|dc.description.abstract||Citizens are increasingly being asked to participate in decision-making processes, and with the internet now a primary source of information, it is critical that policy-relevant research is communicated effectively online to equip lay people with the information they require to participate in decisions. Social media have the potential to facilitate two-way conversations needed for strong science communication; however, research communicators often struggle to reach lay audiences on these media. In this research project, the Twitter and Instagram activity of four individual science communicators in North America and Europe is compared with the activity of three marine-focused non-governmental organizations (NGOs) (local, national, and international), paying particular attention to strategies that encourage audience engagement in two-way conversations. The study includes: 1) an analysis of public Twitter and Instagram data of each of the seven communicators to identify the social media strategies that are used and the resulting engagement in two-way conversations; 2) interviews with the individual and NGO communicators to determine their social media strategies; 3) a survey of audience members involved in two-way conversations to determine why they choose to participate in dialogues on social media, and 4) an audience “biography” analysis to determine whether communicators are engaging a non-scientific audience. The results of this study show that communication strategies have an important effect on social media engagement. More specifically, the evidence shows that a combination of interpersonal communication strategies, and how they are integrated throughout the social media activity of communicators via platform affordances, especially in Instagram, can have an important effect on the level of lay user engagement in two-way conversations over time. Further application of the interpersonal communication strategies could promote greater public engagement with science, including involvement with critical marine management issues that exist at the science-policy interface.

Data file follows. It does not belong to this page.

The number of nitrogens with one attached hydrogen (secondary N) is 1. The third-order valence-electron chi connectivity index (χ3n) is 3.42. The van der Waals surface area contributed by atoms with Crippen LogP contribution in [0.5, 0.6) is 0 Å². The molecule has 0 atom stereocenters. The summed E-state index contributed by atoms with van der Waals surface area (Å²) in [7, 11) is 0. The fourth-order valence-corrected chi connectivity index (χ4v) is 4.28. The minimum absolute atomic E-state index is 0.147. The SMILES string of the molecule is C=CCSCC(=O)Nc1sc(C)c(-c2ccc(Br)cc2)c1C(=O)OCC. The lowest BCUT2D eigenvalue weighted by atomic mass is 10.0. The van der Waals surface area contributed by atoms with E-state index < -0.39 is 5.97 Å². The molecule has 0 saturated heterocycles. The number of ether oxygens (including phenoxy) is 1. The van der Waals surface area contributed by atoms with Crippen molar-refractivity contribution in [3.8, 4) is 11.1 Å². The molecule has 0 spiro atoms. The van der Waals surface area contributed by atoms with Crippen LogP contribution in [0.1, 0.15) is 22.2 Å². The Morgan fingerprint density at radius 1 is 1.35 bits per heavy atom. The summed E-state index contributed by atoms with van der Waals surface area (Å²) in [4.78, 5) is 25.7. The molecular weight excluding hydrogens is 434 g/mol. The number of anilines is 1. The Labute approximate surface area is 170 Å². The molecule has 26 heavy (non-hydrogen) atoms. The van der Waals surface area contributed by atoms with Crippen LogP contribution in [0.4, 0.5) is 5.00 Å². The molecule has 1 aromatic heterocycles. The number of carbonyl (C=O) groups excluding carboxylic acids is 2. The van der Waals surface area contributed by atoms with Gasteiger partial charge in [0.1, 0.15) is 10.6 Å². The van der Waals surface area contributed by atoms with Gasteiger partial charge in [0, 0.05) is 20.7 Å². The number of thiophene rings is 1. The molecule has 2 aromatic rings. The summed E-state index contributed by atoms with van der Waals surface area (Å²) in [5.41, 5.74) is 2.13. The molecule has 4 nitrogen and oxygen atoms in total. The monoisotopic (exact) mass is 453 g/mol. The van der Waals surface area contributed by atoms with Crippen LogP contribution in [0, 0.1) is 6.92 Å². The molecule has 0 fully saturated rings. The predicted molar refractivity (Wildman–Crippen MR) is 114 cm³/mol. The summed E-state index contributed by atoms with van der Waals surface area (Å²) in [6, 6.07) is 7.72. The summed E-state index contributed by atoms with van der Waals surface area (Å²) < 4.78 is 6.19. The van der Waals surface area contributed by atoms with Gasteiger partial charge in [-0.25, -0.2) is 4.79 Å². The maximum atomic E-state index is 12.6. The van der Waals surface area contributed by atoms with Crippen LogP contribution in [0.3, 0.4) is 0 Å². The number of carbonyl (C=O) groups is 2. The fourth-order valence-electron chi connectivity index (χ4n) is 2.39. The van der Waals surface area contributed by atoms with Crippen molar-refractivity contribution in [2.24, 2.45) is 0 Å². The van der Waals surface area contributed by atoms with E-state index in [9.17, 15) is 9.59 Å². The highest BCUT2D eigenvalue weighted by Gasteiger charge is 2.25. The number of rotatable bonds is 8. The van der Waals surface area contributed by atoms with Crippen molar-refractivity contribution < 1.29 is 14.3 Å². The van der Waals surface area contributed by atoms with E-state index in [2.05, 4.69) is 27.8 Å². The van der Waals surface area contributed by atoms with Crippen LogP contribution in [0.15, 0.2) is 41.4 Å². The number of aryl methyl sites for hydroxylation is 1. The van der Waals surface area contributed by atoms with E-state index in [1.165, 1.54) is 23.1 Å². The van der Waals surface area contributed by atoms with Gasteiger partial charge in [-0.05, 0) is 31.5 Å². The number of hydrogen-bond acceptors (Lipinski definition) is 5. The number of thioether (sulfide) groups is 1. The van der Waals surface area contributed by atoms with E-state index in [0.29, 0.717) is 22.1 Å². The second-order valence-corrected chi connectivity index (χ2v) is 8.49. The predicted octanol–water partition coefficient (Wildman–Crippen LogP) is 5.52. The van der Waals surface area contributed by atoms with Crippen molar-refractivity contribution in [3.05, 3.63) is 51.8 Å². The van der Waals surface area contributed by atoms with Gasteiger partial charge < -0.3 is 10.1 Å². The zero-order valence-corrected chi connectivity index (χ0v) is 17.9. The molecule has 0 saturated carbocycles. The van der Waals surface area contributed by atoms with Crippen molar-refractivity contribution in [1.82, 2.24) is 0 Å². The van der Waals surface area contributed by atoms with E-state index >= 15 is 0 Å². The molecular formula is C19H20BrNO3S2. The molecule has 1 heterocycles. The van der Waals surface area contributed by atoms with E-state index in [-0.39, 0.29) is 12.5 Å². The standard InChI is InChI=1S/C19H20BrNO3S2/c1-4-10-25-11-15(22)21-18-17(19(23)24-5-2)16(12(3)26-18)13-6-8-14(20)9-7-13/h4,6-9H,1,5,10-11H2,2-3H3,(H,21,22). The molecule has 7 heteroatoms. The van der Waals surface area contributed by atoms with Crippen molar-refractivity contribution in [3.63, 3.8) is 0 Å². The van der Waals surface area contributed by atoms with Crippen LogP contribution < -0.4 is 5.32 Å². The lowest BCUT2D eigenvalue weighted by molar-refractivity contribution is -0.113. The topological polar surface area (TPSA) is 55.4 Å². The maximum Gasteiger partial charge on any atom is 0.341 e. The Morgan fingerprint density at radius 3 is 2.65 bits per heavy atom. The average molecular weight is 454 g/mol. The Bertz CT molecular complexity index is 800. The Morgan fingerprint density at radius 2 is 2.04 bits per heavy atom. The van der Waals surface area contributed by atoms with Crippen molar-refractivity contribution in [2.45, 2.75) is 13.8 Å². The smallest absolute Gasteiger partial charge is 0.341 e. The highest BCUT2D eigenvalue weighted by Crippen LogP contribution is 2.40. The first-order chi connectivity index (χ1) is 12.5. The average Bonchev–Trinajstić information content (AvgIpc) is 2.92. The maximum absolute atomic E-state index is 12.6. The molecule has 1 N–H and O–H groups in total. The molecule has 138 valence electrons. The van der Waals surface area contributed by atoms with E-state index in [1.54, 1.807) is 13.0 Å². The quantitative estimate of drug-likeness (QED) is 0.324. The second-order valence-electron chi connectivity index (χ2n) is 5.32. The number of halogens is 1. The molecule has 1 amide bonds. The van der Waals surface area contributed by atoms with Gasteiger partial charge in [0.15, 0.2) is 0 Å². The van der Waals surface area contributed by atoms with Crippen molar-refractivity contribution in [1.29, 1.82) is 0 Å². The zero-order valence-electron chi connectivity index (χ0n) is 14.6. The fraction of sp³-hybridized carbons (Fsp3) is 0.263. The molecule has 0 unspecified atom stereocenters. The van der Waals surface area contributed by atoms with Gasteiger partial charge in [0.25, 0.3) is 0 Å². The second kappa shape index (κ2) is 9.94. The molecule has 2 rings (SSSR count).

Keywords: science communication; dialogic communication; digital media; social media; Instagram; Twitter; organizational communication; interpersonal communication||en_US